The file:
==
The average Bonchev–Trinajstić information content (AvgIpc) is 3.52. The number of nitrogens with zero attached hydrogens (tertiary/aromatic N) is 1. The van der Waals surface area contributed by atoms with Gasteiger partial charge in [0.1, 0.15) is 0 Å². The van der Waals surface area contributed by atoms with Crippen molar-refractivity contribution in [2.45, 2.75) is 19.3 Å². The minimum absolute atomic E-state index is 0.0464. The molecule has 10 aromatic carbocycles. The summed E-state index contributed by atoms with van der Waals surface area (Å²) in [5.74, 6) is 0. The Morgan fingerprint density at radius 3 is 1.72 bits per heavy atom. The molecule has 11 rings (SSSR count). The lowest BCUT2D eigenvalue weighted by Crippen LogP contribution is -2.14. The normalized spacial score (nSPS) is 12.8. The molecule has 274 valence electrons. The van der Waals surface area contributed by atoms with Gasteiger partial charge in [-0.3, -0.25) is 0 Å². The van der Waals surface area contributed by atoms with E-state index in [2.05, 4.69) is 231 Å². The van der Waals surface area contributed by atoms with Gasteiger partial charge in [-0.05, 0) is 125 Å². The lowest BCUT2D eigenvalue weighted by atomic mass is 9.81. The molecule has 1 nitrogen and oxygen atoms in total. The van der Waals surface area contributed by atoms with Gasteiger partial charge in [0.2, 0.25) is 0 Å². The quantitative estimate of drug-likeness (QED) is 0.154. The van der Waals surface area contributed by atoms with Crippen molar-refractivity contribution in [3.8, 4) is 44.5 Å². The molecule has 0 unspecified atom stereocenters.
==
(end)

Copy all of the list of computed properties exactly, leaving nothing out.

The average Bonchev–Trinajstić information content (AvgIpc) is 3.52. The number of nitrogens with zero attached hydrogens (tertiary/aromatic N) is 1. The van der Waals surface area contributed by atoms with Gasteiger partial charge in [0.1, 0.15) is 0 Å². The van der Waals surface area contributed by atoms with Crippen molar-refractivity contribution in [2.45, 2.75) is 19.3 Å². The minimum absolute atomic E-state index is 0.0464. The molecule has 10 aromatic carbocycles. The summed E-state index contributed by atoms with van der Waals surface area (Å²) in [5.74, 6) is 0. The Morgan fingerprint density at radius 3 is 1.72 bits per heavy atom. The molecule has 11 rings (SSSR count). The lowest BCUT2D eigenvalue weighted by Crippen LogP contribution is -2.14. The normalized spacial score (nSPS) is 12.8. The molecule has 274 valence electrons. The van der Waals surface area contributed by atoms with Gasteiger partial charge in [-0.3, -0.25) is 0 Å². The van der Waals surface area contributed by atoms with E-state index in [2.05, 4.69) is 231 Å². The van der Waals surface area contributed by atoms with Gasteiger partial charge in [-0.05, 0) is 125 Å². The lowest BCUT2D eigenvalue weighted by atomic mass is 9.81. The molecule has 1 nitrogen and oxygen atoms in total. The van der Waals surface area contributed by atoms with Gasteiger partial charge in [0.2, 0.25) is 0 Å². The quantitative estimate of drug-likeness (QED) is 0.154. The van der Waals surface area contributed by atoms with Crippen molar-refractivity contribution in [3.8, 4) is 44.5 Å². The molecule has 0 unspecified atom stereocenters.